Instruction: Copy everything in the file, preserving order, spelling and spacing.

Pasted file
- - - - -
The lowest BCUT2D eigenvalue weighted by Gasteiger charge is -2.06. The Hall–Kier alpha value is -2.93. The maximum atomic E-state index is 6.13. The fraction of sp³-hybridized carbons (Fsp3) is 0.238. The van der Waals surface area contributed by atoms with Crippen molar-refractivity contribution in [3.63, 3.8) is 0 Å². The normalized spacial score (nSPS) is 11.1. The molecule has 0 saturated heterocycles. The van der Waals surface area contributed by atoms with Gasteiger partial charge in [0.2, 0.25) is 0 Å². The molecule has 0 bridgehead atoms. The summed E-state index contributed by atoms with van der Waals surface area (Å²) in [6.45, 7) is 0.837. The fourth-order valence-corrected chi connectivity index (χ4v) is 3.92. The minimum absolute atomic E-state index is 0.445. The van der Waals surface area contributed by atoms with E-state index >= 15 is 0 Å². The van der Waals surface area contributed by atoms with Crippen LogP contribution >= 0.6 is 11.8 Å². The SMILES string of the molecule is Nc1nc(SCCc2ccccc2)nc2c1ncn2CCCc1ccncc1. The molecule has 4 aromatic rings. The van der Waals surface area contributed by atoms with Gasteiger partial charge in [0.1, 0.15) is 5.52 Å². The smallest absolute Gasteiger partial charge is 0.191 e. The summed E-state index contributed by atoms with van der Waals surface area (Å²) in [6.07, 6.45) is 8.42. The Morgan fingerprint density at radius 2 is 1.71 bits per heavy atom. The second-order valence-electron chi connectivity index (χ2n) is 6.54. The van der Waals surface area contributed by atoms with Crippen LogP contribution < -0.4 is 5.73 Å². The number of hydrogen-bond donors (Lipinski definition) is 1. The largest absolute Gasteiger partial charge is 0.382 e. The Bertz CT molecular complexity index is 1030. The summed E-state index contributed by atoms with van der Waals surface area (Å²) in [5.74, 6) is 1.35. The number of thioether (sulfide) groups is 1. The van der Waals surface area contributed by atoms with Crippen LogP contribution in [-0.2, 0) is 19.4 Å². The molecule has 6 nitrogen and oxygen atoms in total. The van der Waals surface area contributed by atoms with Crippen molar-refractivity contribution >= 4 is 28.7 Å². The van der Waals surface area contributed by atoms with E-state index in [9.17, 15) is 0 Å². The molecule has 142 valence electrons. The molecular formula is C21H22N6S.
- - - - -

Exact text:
The lowest BCUT2D eigenvalue weighted by Gasteiger charge is -2.06. The Hall–Kier alpha value is -2.93. The maximum atomic E-state index is 6.13. The fraction of sp³-hybridized carbons (Fsp3) is 0.238. The van der Waals surface area contributed by atoms with Crippen molar-refractivity contribution in [3.63, 3.8) is 0 Å². The normalized spacial score (nSPS) is 11.1. The molecule has 0 saturated heterocycles. The van der Waals surface area contributed by atoms with Gasteiger partial charge in [0.2, 0.25) is 0 Å². The molecule has 0 bridgehead atoms. The summed E-state index contributed by atoms with van der Waals surface area (Å²) in [6.45, 7) is 0.837. The fourth-order valence-corrected chi connectivity index (χ4v) is 3.92. The minimum absolute atomic E-state index is 0.445. The van der Waals surface area contributed by atoms with E-state index >= 15 is 0 Å². The van der Waals surface area contributed by atoms with Crippen LogP contribution >= 0.6 is 11.8 Å². The SMILES string of the molecule is Nc1nc(SCCc2ccccc2)nc2c1ncn2CCCc1ccncc1. The molecule has 4 aromatic rings. The van der Waals surface area contributed by atoms with Gasteiger partial charge in [0.1, 0.15) is 5.52 Å². The smallest absolute Gasteiger partial charge is 0.191 e. The summed E-state index contributed by atoms with van der Waals surface area (Å²) in [6.07, 6.45) is 8.42. The Morgan fingerprint density at radius 2 is 1.71 bits per heavy atom. The second-order valence-electron chi connectivity index (χ2n) is 6.54. The van der Waals surface area contributed by atoms with Crippen LogP contribution < -0.4 is 5.73 Å². The number of hydrogen-bond donors (Lipinski definition) is 1. The largest absolute Gasteiger partial charge is 0.382 e. The Bertz CT molecular complexity index is 1030. The summed E-state index contributed by atoms with van der Waals surface area (Å²) in [5.74, 6) is 1.35. The number of thioether (sulfide) groups is 1. The van der Waals surface area contributed by atoms with Crippen LogP contribution in [-0.2, 0) is 19.4 Å². The molecule has 6 nitrogen and oxygen atoms in total. The van der Waals surface area contributed by atoms with Crippen molar-refractivity contribution >= 4 is 28.7 Å². The van der Waals surface area contributed by atoms with E-state index in [9.17, 15) is 0 Å². The molecule has 142 valence electrons. The molecular formula is C21H22N6S.